Montrose, CO — The City of Montrose was awarded over $2.2 million in state and private foundation grant funding in 2018. According to the city's annual grant funding report, these funds supported approximately $22.1 million in city and community projects.
Kendall Cramer, the city's Grant Coordinator, told city councilors and staff Monday during a work session that approximately $2,245,442 has been awarded for historic preservation initiatives, new recreational amenities, community engagement programs, health and wellness initiatives, capital infrastructure projects, and police department programs.
For local housing, the city received a $500,000 grant for the Woodgate Trails development currently under construction at Woodgate Rd and Townsend Ave., directly east of City Market's south location. For local education, the city secured a $600,000 grant for Maslow Academy of Applied Learning and $110,000 for Columbine Middle School's new playground.
The city was awarded a $500,000 grant for the renovation of Holly and Riverbottom parks, a project in conjunction with the Montrose Recreation District set to begin in September. To address the removal of invasive plant species along the Uncompahgre River corridor the city received $27,000 to fund work by the Western Colorado Conservation Corps.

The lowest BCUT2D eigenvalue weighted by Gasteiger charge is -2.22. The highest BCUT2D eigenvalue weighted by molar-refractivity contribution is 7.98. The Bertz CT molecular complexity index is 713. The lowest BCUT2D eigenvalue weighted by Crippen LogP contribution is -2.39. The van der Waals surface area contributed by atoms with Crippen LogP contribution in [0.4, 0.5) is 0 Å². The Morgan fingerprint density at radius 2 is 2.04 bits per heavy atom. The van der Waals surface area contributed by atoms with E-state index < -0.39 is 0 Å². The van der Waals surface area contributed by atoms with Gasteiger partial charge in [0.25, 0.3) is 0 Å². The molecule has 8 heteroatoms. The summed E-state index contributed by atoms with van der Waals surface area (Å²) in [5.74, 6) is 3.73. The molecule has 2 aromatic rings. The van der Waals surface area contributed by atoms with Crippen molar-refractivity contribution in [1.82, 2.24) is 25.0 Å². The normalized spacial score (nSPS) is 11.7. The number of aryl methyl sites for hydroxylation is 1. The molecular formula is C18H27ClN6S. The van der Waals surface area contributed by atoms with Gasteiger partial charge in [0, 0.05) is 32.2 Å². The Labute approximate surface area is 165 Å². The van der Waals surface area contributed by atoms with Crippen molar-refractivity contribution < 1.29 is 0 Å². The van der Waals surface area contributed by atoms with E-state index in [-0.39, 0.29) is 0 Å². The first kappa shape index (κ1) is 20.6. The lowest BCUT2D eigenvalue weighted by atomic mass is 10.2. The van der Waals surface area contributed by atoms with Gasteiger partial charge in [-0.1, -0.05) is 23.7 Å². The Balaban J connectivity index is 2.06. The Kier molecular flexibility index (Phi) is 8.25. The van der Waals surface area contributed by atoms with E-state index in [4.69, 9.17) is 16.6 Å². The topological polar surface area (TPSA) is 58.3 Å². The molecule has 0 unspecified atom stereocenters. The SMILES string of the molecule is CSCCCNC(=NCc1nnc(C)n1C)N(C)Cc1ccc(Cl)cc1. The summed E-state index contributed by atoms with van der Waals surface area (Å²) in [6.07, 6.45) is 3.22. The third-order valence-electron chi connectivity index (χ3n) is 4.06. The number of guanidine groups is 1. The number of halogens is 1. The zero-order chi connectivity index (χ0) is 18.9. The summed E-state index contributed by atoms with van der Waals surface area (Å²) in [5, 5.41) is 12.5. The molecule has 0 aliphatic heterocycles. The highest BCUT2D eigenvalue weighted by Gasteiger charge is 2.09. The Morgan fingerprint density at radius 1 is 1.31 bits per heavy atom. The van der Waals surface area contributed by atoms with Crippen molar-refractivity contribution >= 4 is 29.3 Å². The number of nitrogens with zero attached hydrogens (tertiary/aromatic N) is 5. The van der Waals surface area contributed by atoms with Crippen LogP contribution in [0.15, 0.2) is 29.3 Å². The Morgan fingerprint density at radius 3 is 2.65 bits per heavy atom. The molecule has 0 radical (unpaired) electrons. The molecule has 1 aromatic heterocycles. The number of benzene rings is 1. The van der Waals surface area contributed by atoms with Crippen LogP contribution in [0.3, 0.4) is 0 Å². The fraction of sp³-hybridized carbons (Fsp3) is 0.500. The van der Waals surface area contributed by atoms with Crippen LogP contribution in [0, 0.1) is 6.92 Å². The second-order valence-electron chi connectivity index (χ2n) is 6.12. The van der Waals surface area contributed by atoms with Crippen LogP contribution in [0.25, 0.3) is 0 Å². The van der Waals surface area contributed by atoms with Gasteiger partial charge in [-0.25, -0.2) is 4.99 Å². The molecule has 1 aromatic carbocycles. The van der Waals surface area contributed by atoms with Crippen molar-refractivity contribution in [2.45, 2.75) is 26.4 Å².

"I would say that the grants have been a pretty worthy pursuit for the City of Montrose," Cramer told the council. "The city has been the beneficiary of millions of dollars in grants over the past decade, and we continue to get a number of grants."
Cramer also reported the Montrose Police Department was awarded many grants to help with new bulletproof vests, digital forensics investigations, victim assistance and public programs including Click It or Ticket and DUI Enforcement.
Notably, the city was awarded nearly $35,000 for a renovation plan for the historic Montrose County Jail and $4,000 when selected for the 2018 Governor's Healthy Community Award.
Cramer told the council the city is becoming well known for collaboration with local non-profit organizations in applying for and receiving grant funding.
"These grants help support a variety of community projects when we partner with our non-profit organizations," Cramer said. "They offset the costs to complete capital projects and provide services. They also make our local tax dollars go further and they recapture tax dollars that may have otherwise left the community.”
In 2017 the city was awarded $2.4 million in grant funding that supported $4.9 million in community projects. The majority of funding in 2017 came from a $2 million grant for the Connect Trail project currently underway, and a $300,000 grant from the United States Environmental Protection Agency for the brownfields assessments.
So far in 2019, the city has been awarded more than $500,000 in grants for the city's Historic Preservation program, the Uncompahgre River Project, police department funding and Opportunity Zone prospects.
For more city news visit CityOfMontrose.org
.(Video clips for this report are available upon request)